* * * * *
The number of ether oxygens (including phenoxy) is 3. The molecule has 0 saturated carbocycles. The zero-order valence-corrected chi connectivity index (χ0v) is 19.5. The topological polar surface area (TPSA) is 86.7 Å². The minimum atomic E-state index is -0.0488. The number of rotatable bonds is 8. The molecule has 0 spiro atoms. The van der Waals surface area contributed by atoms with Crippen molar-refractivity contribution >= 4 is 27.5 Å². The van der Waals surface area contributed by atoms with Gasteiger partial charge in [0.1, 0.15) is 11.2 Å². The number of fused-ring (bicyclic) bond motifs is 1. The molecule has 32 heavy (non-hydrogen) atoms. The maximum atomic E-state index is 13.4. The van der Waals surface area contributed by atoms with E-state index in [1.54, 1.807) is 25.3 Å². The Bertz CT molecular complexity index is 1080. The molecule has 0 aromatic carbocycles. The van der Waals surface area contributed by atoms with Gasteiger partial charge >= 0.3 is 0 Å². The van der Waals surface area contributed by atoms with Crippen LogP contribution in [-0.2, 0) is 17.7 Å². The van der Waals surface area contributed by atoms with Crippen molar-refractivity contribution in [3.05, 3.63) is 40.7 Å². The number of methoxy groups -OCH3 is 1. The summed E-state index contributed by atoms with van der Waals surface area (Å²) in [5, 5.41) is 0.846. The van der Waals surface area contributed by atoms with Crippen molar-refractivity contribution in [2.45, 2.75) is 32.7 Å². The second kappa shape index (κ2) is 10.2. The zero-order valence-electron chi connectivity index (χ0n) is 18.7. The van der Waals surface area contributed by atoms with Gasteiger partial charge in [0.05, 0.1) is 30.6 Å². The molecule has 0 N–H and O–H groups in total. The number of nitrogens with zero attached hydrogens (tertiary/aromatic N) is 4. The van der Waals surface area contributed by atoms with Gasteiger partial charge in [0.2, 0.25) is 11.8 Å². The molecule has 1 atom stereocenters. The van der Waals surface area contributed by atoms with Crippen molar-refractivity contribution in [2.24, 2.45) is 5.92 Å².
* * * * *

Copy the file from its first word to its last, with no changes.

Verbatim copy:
The number of ether oxygens (including phenoxy) is 3. The molecule has 0 saturated carbocycles. The zero-order valence-corrected chi connectivity index (χ0v) is 19.5. The topological polar surface area (TPSA) is 86.7 Å². The minimum atomic E-state index is -0.0488. The number of rotatable bonds is 8. The molecule has 0 spiro atoms. The van der Waals surface area contributed by atoms with Crippen molar-refractivity contribution >= 4 is 27.5 Å². The van der Waals surface area contributed by atoms with Gasteiger partial charge in [0.1, 0.15) is 11.2 Å². The number of fused-ring (bicyclic) bond motifs is 1. The molecule has 32 heavy (non-hydrogen) atoms. The maximum atomic E-state index is 13.4. The van der Waals surface area contributed by atoms with E-state index in [1.54, 1.807) is 25.3 Å². The Bertz CT molecular complexity index is 1080. The molecule has 0 aromatic carbocycles. The van der Waals surface area contributed by atoms with Gasteiger partial charge >= 0.3 is 0 Å². The van der Waals surface area contributed by atoms with Crippen LogP contribution in [-0.2, 0) is 17.7 Å². The van der Waals surface area contributed by atoms with Crippen molar-refractivity contribution in [3.05, 3.63) is 40.7 Å². The number of methoxy groups -OCH3 is 1. The summed E-state index contributed by atoms with van der Waals surface area (Å²) in [5, 5.41) is 0.846. The van der Waals surface area contributed by atoms with Crippen molar-refractivity contribution in [2.45, 2.75) is 32.7 Å². The second kappa shape index (κ2) is 10.2. The zero-order valence-electron chi connectivity index (χ0n) is 18.7. The van der Waals surface area contributed by atoms with Gasteiger partial charge in [0.05, 0.1) is 30.6 Å². The molecule has 0 N–H and O–H groups in total. The number of nitrogens with zero attached hydrogens (tertiary/aromatic N) is 4. The van der Waals surface area contributed by atoms with Gasteiger partial charge in [0.2, 0.25) is 11.8 Å². The molecule has 1 atom stereocenters. The van der Waals surface area contributed by atoms with Crippen molar-refractivity contribution in [2.24, 2.45) is 5.92 Å².